BROOKSVILLE — Parents of Hernando High School students say they fear for the safety of their children after deputies say someone tried to sell a firearm on campus Thursday.
The high school at 111 Ernie Chatman Run was placed on lockdown for about two hours after a school resource deputy learned that a firearm was seen on the campus, according to the Hernando County Sheriff’s Office.
Deputies took two people into custody shortly after the lockdown notice was sent out to parents just before 9 a.m., the agency said. Deputies continued searching the school until locating a third subject and finding the weapon off-campus.
The Sheriff’s Office said an unspecified number of students were arrested but did not release their names or the charges they face on Thursday. Deputies also did not say what type of firearm was recovered or release any other information about the incident.
Kim Sechrest, 40, whose 16-year-old son is a junior at the school that she declined to name, said she wished authorities would tell parents exactly what happened. Her son told her that deputies entered his classroom with their weapons drawn, searching for a suspect.
“It keeps getting worse and worse and for some reason it’s a chain reaction,” the mother said.
Hernando Sheriff Al Nienhuis plans to hold a news conference on Friday to discuss the incident.
Nearby Parrott Middle School, Brooksville Elementary School and the Hernando County School District offices were also placed on lockdown during the incident, according to the Sheriff’s Office. The school district did not respond to a request for comment.
No one was injured and no shooting threats were made during the incident at Hernando High, deputies said, but this lockdown came just a week after Central High School was placed on lockdown due to unfounded reports of someone with a gun on campus.
Parents of Hernando High School students said they’re unsure how to make the school safer — some suggested metal detectors, while others disagreed — but they are concerned if, in fact, a student brought a gun onto campus.
Jamie Hamby, 33, said she was at her Brooksville home going through her morning routine when she received a message via Snapchat at about 9:30 a.m. from her son, 15-year-old freshman Jacob Skuta.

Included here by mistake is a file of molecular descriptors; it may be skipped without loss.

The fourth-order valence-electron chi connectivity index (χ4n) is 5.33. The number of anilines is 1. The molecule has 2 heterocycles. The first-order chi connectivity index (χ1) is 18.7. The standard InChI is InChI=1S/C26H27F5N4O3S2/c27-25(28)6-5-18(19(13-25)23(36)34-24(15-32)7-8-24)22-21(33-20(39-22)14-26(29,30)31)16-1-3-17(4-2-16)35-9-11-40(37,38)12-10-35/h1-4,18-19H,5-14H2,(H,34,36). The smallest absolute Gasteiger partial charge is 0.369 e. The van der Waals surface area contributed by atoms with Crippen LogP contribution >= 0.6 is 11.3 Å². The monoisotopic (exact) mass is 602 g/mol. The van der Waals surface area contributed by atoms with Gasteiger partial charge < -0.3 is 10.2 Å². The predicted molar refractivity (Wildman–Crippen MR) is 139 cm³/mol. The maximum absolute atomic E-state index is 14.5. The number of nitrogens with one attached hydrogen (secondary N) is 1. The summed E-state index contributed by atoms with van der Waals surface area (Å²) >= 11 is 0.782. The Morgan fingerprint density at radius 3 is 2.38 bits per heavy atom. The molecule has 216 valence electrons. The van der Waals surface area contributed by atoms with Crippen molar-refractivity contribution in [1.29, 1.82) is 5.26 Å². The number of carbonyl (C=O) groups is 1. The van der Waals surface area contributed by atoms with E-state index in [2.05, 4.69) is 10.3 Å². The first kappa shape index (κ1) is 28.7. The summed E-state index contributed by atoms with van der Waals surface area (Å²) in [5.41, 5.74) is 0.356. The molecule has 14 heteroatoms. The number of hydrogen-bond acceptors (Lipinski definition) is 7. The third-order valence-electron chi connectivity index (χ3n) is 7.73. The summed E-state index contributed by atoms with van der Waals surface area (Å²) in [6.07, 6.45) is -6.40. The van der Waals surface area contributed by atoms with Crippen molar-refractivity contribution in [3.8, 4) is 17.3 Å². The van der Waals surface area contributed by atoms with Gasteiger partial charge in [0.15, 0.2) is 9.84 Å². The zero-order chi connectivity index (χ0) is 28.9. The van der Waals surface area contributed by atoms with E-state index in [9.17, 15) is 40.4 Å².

“Mom, the school is on lockdown,” he said, then sent her a quick video of his classmates hiding in their science classroom.
“It scared me to the core,” Hamby said. "I just really wanted to get him.”
Her son had just started high school weeks ago and now he was already scared, she said. She watched the local TV news stations broadcasting live outside the school and waited for updates from the Sheriff’s Office.
She recalled her conversation with Jacob that morning. “I love you, son. Have a good day!” she told him. What if that had been their last conversation?
Still, she’s not sure if the Sheriff’s Office or school district should or could have done anything differently. Maybe they could put more deputies on campus? She just hopes they never let the students who were arrested back on campus.
Samantha Black, 45, texted both of her 17-year-old twin sons, seniors Dylan and Preston, when she got a call from the school. Dylan texted back, saying they were fine and on lockdown.
Her oldest son, Dalton, 18, had just graduated from Hernando High and was visiting home from the University of North Florida. His freshman roommate is a Marjory Stoneman Douglas High School alumnus who survived the mass shooting there 18 months ago.
When Black learned that, she said it reminded her of how vulnerable schools are.
“Chances are it’s just kids being kids," she told her son Dalton when she learned of the lock down. “But when will it not be that?”
It reminded her of an incident last year when a man pointed a gun at a student’s face on campus.
Still, she believes adding metal detectors and checking students’ backpacks might be overkill. She said most students are not a danger and should not be treated that as such.
“In a way, it’s out of our hands,” she said. “We either keep our kids home and shelter them too much or send them out in the world.”
Brittany DuPhily, whose 16-year-old son Dylan is a junior at Hernando High, said she thinks metal detectors and more secure entrances are really the only ways to protect students. These incidents make her think about homeschooling him, but she knows she probably won’t do that.
She said her children have all grown up around firearms and know how to safely handle them ― and they definitely know not to bring one onto school property. She believes that parents should be held responsible for failing to teach their kids the same. She hopes it happens in this case.
Still, in an age where mass shootings are more and more prevalent, parents will always have reason to worry.
“This could happen any given time,” said DuPhily, 46. “It could be a parents worst nightmare.”